Henry Brevoort Cannon III

CHERRY VALLEY – Henry Brevoort Cannon III died on March 21, 2020, at a Nashville, Tenn., hospital of delayed complications from a heart-valve replacement surgery on Jan. 30.

A funeral service at Grace Episcopal Church in Cherry Valley was envisioned for 11 a.m. Saturday, Sept. 5, 2020, followed immediately by interment of ashes at the Cherry Valley Cemetery, in conjunction with an annual Labor Day family reunion weekend. But due to coronavirus-related difficulties, the service is now planned for one year later, on Saturday, Sept. 4, 2021. A June 13 funeral service at St. Luke’s Episcopal Church in Scottsboro, Ala., was webcast and is available on the church’s YouTube page.

Born April 20, 1938, in Boston, Henry, known to many as Harry, grew up in several locations in the Northeast, and spent much time with his beloved cousins at ancestral family homes in Cherry Valley and in Rochester, home of his maternal grandparents Harper Sibley and Georgiana Farr Sibley. The family home in Cherry Valley was a favorite haven his whole life, and he resided there every summer in recent decades.

He graduated from Phillips Academy in Andover, Mass., and then from Yale University in 1960 with a B.A. in economics, and an interest in early computers. After college, he served in the Army Security Agency from 1960 to 1963.

Subsequently he lived in New York City where he met Kathleen Johnsen of Lincoln, Neb., who was living in the same apartment building in the Upper East Side of Manhattan. They were married on June 17, 1967, beginning a union of almost 53 years.

His career in computer programming, management and consulting spanned from the early 1960s birth of mainframe computers all the way to the current Windows era. Living in New York City, and then in Albany, he worked in sales and technical support for Citibank and Honeywell on early mainframe computers, from 1963 to 1972.

In 1972, he moved to Scottsboro, Ala., to be data processing manager at the Revere Copper &  Brass aluminum rolling plant, later owned by Norandal USA. He led a team of programmers to develop manufacturing process control software that proved to be so outstanding it was licensed and sold worldwide to major companies, including Martin Marietta, Alcan and Mobil.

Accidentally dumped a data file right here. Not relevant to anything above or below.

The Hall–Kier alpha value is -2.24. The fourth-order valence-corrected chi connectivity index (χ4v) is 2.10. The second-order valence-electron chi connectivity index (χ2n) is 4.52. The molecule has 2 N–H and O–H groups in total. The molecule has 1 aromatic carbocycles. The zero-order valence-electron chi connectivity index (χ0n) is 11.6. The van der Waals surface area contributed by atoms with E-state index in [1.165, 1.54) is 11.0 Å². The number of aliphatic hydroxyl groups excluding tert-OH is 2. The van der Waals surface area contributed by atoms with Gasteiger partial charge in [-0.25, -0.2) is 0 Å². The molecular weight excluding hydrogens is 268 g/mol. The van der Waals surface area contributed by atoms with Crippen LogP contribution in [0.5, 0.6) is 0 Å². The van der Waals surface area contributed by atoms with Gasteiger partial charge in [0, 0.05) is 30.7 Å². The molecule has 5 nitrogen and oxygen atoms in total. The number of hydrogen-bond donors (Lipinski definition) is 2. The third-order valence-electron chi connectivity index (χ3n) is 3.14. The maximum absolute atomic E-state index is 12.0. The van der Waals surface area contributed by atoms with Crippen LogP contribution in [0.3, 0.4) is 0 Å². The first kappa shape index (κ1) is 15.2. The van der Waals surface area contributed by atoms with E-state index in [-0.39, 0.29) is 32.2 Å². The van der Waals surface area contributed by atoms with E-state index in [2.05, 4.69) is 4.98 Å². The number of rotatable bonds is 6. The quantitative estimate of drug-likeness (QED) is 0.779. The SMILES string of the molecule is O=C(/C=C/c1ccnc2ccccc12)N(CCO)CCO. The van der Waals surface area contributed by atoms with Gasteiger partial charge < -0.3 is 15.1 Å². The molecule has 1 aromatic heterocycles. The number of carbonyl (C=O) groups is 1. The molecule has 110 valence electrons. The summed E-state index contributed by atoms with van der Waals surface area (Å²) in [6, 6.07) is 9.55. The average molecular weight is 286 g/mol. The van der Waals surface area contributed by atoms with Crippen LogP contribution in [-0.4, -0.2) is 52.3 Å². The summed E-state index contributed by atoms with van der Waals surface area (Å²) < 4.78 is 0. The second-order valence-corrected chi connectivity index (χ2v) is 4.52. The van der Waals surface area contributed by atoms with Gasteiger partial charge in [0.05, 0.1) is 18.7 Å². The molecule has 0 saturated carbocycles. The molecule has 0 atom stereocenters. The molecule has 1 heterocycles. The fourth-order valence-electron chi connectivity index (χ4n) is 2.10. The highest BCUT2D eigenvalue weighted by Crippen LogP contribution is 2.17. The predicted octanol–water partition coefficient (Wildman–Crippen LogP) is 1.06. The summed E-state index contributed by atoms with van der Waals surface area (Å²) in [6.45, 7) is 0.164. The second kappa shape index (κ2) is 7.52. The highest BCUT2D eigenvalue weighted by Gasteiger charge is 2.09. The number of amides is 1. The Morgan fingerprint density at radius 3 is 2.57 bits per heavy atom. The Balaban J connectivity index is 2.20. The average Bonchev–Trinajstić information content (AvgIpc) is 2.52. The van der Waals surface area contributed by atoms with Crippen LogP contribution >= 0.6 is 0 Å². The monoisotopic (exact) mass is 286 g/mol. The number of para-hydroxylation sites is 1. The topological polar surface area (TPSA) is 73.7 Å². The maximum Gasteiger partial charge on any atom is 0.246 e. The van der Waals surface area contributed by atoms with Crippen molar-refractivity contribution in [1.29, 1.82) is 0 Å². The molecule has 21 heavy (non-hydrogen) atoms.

After retiring from Norandal in 1987, he did consulting and custom software development for many regional businesses including Polymer Industries in Henagar, Alabama.

His sons John and Brevy were the highlights of his life. He always threw himself into supporting them, from coaching T-ball to learning to play the organ when his son John became a church organist. He was perhaps never prouder than when he joined John on organ recital tours to churches and cathedrals around the country and abroad.

From boyhood to old age, he always loved outdoor activity, from walking and hiking to biking, fishing, skiing and golf, all of which he did well into his 70s. After age 55 he got into the best shape of his life, rollerblading or bicycling for miles daily. He did several 100+ mile bike rides.

He loved to travel and explore, starting as a youth, and visited dozens of countries over his lifetime. When stationed in Turkey with the Army Security Agency in the early 1960s, every weekend he explored a region in his white Volkswagen Beetle, often finding unmarked ancient ruins. He and Kathy would alternate driving and navigation duties as they explored much of Europe and the U.S. on road trips. He led the family to explore hundreds of miles of hiking trails and four-wheel drive trails in the Rocky Mountains from a family home in Estes Park, Colorado. On hikes all over Otsego County, New York with cousins, he usually led a “hardy pioneers” group on a bushwhacking route, often retracing rugged walks from his boyhood.

He was known for his wisdom, as a peacemaker, and for his great sense of humor, gentle demeanor and quick smile. Open, loving and kind by nature, great friendship came naturally to him, and he kindled many lifelong friendships.

The credo “to whom much is given, much is expected” guided his life. He was involved in many causes including Rotary International and the Episcopal Church.  A lifelong Episcopalian whose father was an Episcopal priest, his Christian commitments took many forms over his lifetime, from missionary work in Japan during college to Kairos prison ministry for more than 20 years.

He was a parishioner at Grace Episcopal Church in Cherry Valley his entire life, continuing an unbroken family connection to the church going back to its founding in 1846. In 1972, he joined St. Luke’s Episcopal Church in Scottsboro and served several terms as senior warden. He also supported many church efforts including Episcopal Relief and Development projects like building water wells in Africa.

Henry is survived by his wife, Kathleen Johnsen Cannon, his son Henry B. (Brevy) Cannon IV, and his sister Urling Kingery, four nieces and nephews, Caleb Wertenbaker, Liam Wertenbaker, Anne Kingery-Schwartz and Kate Kingery, and five grandnieces and grandnephews. He was predeceased by his youngest son, John Andrew Cannon, his sister Julia Cannon Wertenbaker, and his parents Anne Dunton Sibley and the Rev. Henry B. (Brevy) Cannon Jr.

Donations can be made in his memory to Episcopal Relief and Development or Rotary International. The family welcomes cards at 916 Dayton Dr., Scottsboro, AL 35768.